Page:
(Figure 2: Credit: vskbharat – The annual viruppan Tirunal Car Festival of Srirangam in the Tamil month of Chithirai)
It is in connecting the genres, keeping connected to languages one can recreate stories. The stotra and the kavya we discussed together with this inscription completes a picture. The inscription found on the walls of the Srirangam temple on Gopanarya dated 1371 CE, has two shlokas attributed to Vedanta Desikan by most.18 The three together convey the story of Srirangam’s misery that lasted for decades in the 14th century, the prayer, the conquest and the return of Sri Ranganatha with his consorts to his abode under the Sriranga Vimana.
Hail Prosperity, Wealth, our Great Goddess!
In the year 1371-72:
Gopanarya, mirror of earthly fame,
after carrying Ranga’s Lord back down
the dark hills of Tirumalai
that charm the whole world
with their shiny
He worshipped that god for a time
In his fortress of Gingee.
And when he had spoiled the Muslims
whose ranks bristled
with raised bows,
he set him up again
in his own home town –
the Lord of Ranga and his two wives,
Laksmi and Earth.
It was there he gave to the god perfect
honor and praise.
Kampana’s general helped the return. Virupanna Udayar helped restart festivities in 1383. Srirangam remembers it till day with the celebrations of Viruppan Tirunal in the Tamil month of Chithirai every year.
- Kalpa, Sailaja ‘The stotra – A literary form’ International Journal of Sanskrit Research – Anantha’ 2017
- Raghavan, V. Introduction to ‘Stotra Samuccaya: A Collection of Rare and Unpublished Stotras (Ed. Parameshwara Aithal)’. The Adyar Library and Research Centre, 1969
“One of the largest class of works in manuscript collections is the literature of stotras, devotional poems. The Stotra has had a continuous history from the Vedas to modern times and in its wealth and variety, affords material to study not only the idea of devotion and its expression but also the growth of modes of worship, forms of devotion and devotional cults”.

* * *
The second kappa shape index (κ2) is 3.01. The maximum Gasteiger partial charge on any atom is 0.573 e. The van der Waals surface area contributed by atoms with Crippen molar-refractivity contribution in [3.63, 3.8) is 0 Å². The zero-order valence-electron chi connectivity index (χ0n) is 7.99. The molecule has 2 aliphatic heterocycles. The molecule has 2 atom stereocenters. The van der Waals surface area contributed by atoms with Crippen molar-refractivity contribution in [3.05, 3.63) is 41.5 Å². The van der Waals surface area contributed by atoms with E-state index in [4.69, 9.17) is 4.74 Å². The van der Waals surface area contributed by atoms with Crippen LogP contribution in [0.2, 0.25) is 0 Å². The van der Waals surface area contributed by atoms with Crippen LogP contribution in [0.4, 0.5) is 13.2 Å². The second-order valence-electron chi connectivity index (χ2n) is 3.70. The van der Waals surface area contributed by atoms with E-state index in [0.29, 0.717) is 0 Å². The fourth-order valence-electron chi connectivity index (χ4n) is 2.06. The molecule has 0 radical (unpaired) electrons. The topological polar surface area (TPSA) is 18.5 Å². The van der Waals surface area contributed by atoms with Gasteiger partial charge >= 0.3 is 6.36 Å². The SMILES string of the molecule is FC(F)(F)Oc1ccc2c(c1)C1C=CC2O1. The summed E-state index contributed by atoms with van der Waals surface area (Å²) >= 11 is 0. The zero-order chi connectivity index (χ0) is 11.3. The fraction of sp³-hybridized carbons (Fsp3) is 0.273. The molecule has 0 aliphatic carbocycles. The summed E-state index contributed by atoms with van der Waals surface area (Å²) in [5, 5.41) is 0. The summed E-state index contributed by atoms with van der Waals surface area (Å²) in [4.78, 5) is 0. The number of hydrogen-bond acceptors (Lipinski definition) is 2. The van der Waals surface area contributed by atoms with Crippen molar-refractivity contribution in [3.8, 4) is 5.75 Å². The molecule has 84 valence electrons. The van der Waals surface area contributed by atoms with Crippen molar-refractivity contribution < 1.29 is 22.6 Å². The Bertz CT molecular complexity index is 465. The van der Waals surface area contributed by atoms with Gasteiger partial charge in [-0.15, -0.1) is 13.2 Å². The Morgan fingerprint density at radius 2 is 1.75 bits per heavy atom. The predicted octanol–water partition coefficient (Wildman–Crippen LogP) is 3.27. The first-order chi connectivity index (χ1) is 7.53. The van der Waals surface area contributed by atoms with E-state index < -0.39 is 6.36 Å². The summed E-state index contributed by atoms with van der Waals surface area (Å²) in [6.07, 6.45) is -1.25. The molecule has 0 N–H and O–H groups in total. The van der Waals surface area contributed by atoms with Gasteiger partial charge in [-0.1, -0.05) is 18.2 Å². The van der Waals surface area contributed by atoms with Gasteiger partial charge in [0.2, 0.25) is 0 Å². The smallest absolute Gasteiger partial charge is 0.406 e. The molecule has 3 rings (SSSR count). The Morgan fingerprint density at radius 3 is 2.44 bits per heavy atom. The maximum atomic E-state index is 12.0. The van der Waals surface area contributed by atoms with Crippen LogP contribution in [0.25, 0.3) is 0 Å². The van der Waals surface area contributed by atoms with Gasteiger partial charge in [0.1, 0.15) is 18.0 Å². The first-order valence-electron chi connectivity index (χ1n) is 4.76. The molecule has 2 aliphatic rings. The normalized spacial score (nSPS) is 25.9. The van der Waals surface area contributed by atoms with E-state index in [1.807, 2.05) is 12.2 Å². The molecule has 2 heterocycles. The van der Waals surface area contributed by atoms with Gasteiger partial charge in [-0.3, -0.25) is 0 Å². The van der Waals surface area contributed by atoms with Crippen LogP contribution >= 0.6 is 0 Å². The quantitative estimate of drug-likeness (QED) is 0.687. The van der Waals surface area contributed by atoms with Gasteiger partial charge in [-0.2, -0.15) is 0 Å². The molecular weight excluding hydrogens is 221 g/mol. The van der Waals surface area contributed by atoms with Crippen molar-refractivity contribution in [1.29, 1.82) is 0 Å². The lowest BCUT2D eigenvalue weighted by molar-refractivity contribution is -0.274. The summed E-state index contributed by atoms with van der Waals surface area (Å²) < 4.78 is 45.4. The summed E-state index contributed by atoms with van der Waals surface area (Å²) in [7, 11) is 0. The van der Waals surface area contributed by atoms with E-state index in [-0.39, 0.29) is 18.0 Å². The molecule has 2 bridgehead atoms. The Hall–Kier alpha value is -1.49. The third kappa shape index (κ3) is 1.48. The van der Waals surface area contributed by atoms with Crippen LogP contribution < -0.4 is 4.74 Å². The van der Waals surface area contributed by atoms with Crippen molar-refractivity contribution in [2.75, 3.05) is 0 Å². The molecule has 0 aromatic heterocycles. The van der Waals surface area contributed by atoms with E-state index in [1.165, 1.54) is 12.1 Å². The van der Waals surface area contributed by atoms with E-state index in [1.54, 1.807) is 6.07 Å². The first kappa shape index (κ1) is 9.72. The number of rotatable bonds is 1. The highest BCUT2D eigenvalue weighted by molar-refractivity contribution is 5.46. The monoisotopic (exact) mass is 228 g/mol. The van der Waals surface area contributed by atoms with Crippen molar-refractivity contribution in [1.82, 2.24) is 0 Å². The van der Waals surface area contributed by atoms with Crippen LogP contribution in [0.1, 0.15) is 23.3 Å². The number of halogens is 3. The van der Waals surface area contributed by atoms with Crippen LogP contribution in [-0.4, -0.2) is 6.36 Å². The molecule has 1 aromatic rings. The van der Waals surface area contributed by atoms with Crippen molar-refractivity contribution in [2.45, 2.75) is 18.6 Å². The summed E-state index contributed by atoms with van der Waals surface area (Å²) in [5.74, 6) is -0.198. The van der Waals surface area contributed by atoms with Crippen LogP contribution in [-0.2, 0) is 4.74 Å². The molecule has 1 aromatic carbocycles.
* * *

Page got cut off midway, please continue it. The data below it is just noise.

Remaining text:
- Raghavan, V. Prayers, praises and psalms: selections from the Vedas, Upanishads, Epics, Gita, Puranas, Agamas, Tantras, Kavyas & the writings of the Acharyas and others. In the note as a translator to an edition, collection of verses from Vedas to Itihasas, Agamas, Puranas and Gita. G. A. Natesan, 1938
- Venugopalan, Sri Thiruvarangan Ula Vol I & II, Narmada Pathippagam 2012
- Krishnaswami, K.R. Sathyagala: Abheethisthava, A&K Prakashana 2012
- Times of India online edition: https://timesofindia.indiatimes.com/blogs/tracking-indian-communities/squeezing-out-hindi-tamil-mandate-mars-students-choices/
- Geetha, V. ‘Tamil, Sanskrit and an Other’ published on Academia.edu
- Ramanujan, A.K. Hymns for the Drowning, Penguin Books India 1993. “To Nammalvar, god is not a hieratic second language, a Sanskrit to be learned, to be minded lest one forget its rules, paradigms, and exceptions: he is one’s mother tongue”, making distinctions between mother tongue and Sanskrit.
- Thiruvenkatachari, S. Madhuravijayam, Annamalai University Press 1957. In the notes to the English translation the translator gives detailed commentary on the author of the book and the historical background and also correcting certain historical doubts the earlier edition had raised.
- Jain, Meenakshi. Flight of Deities and Rebirth of Temples: Episodes from Indian History, Aryan Books International 2019. Pg 254-55
- Thiruvenkatachari, S. Madhuravijayam, Annamalai University Press 1957 & Reddy, Sujatha. Madhuravijayam , or Virakamparayacaritra of Gangadevi, D.K.Printworld 2021 – both these editions have been used for translation and summary of the verses.
- Narayana Rao, Velcheru, Shulman, David and Subrahmanyam, Sanjay. Textures of Time – Writing history in South India 1600 – 1800, Permanent Black, 2001